Google, Microsoft, and several other tech firms are all respectively mulling over a complete buyout of Twitter, according to a new report.
CNBC reports that Twitter has received “expressions of interest” regarding an acquisition from several companies, including Alphabet – Google’s parent company. Another prospective suitor is Salesforce, a cloud-computing company based in California.
According to the report, Twitter’s board of directors are “largely desirous” of the deal, but that a sale isn’t imminent. There’s also no guarantee that a deal will go ahead, but that ongoing conversations “could result in a deal before year end”. Google is reportedly interested in the data that Twitter generates, as well as its positioning as a media company.
Meanwhile, a separate report by TechCrunch links both Microsoft and Verizon (despite its ongoing Yahoo acquisition) to a potential Twitter buyout, and notes: "What we’re hearing about the Microsoft interest is that it, in part, is an attempt by the company to drive the price up and keep it out of Salesforce’s hands."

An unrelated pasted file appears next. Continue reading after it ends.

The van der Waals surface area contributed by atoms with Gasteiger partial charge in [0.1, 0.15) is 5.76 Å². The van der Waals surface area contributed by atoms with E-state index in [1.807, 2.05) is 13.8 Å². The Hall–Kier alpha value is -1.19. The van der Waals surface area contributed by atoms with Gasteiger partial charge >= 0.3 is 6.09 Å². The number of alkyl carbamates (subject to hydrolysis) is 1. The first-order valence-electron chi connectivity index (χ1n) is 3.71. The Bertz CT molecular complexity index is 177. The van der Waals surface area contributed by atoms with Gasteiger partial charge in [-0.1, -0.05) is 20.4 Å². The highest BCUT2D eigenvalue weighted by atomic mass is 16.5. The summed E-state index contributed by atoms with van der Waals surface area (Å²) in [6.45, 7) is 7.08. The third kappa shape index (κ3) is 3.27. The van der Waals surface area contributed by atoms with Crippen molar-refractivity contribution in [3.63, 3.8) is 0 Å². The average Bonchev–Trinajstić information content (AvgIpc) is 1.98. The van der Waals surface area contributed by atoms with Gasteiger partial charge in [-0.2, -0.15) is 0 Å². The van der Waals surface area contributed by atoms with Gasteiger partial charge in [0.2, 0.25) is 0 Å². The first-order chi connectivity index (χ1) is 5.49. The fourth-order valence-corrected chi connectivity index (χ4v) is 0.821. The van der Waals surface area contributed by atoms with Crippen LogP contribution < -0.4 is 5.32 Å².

Google hasn’t commented on either report, but shortly after CNBC went live, Vala Afshar, Chief Digital Evangelist at Salesforce, tweeted:
He then followed that tweet up with a second post:
Twitter launched back in March 2006, and has since ballooned to become one of the biggest social networks on the planet, reaching 313 million active users each month. The company employs nearly 4,000 staff, and turned over $2.21 billion in revenue last year, with a profit of $521 million. Twitter’s current valuation on the stock market is just over $16 billion, although this value doesn’t necessarily reflect an acquisition value. And if Google did pay $16 billion for Twitter, it would still fall short of Facebook’s $22 billion WhatsApp purchase back in 2014.
When asked about whether the company was open to acquisition In a recent interview with Bloomberg, Twitter co-founder and board member Ev Williams said: "We’re in a strong position now, and as a board member we have to consider the right options."
We've asked Twitter for comment, and will update this article with any response.
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